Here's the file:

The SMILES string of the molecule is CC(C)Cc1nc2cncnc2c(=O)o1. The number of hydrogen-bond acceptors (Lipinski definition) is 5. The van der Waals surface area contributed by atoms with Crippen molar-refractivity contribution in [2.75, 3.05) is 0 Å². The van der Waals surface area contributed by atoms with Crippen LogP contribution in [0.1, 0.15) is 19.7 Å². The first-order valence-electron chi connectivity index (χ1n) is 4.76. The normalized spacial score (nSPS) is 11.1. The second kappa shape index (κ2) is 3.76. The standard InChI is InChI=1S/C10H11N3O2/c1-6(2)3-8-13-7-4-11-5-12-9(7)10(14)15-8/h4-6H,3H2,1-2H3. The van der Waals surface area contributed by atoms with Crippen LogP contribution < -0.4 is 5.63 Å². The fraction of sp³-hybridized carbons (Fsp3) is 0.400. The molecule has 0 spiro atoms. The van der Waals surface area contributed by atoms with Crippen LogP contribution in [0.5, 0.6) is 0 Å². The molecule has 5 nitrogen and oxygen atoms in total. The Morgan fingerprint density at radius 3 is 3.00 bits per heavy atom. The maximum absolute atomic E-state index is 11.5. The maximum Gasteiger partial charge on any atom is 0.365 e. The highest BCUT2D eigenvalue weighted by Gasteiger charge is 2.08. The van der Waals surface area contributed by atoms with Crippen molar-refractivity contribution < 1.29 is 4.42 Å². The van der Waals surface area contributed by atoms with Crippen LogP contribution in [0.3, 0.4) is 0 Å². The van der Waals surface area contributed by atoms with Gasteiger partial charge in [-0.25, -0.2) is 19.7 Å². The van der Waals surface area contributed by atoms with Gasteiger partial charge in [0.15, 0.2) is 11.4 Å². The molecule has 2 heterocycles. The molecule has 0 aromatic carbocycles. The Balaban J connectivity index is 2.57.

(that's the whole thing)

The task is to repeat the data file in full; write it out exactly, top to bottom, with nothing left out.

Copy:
The SMILES string of the molecule is CC(C)Cc1nc2cncnc2c(=O)o1. The number of hydrogen-bond acceptors (Lipinski definition) is 5. The van der Waals surface area contributed by atoms with Crippen molar-refractivity contribution in [2.75, 3.05) is 0 Å². The van der Waals surface area contributed by atoms with Crippen LogP contribution in [0.1, 0.15) is 19.7 Å². The first-order valence-electron chi connectivity index (χ1n) is 4.76. The normalized spacial score (nSPS) is 11.1. The second kappa shape index (κ2) is 3.76. The standard InChI is InChI=1S/C10H11N3O2/c1-6(2)3-8-13-7-4-11-5-12-9(7)10(14)15-8/h4-6H,3H2,1-2H3. The van der Waals surface area contributed by atoms with Crippen LogP contribution < -0.4 is 5.63 Å². The fraction of sp³-hybridized carbons (Fsp3) is 0.400. The molecule has 0 spiro atoms. The van der Waals surface area contributed by atoms with Crippen LogP contribution in [0.5, 0.6) is 0 Å². The molecule has 5 nitrogen and oxygen atoms in total. The Morgan fingerprint density at radius 3 is 3.00 bits per heavy atom. The maximum absolute atomic E-state index is 11.5. The maximum Gasteiger partial charge on any atom is 0.365 e. The highest BCUT2D eigenvalue weighted by Gasteiger charge is 2.08. The van der Waals surface area contributed by atoms with Crippen molar-refractivity contribution < 1.29 is 4.42 Å². The van der Waals surface area contributed by atoms with Crippen LogP contribution in [0.3, 0.4) is 0 Å². The van der Waals surface area contributed by atoms with Gasteiger partial charge in [-0.25, -0.2) is 19.7 Å². The van der Waals surface area contributed by atoms with Gasteiger partial charge in [0.15, 0.2) is 11.4 Å². The molecule has 2 heterocycles. The molecule has 0 aromatic carbocycles. The Balaban J connectivity index is 2.57.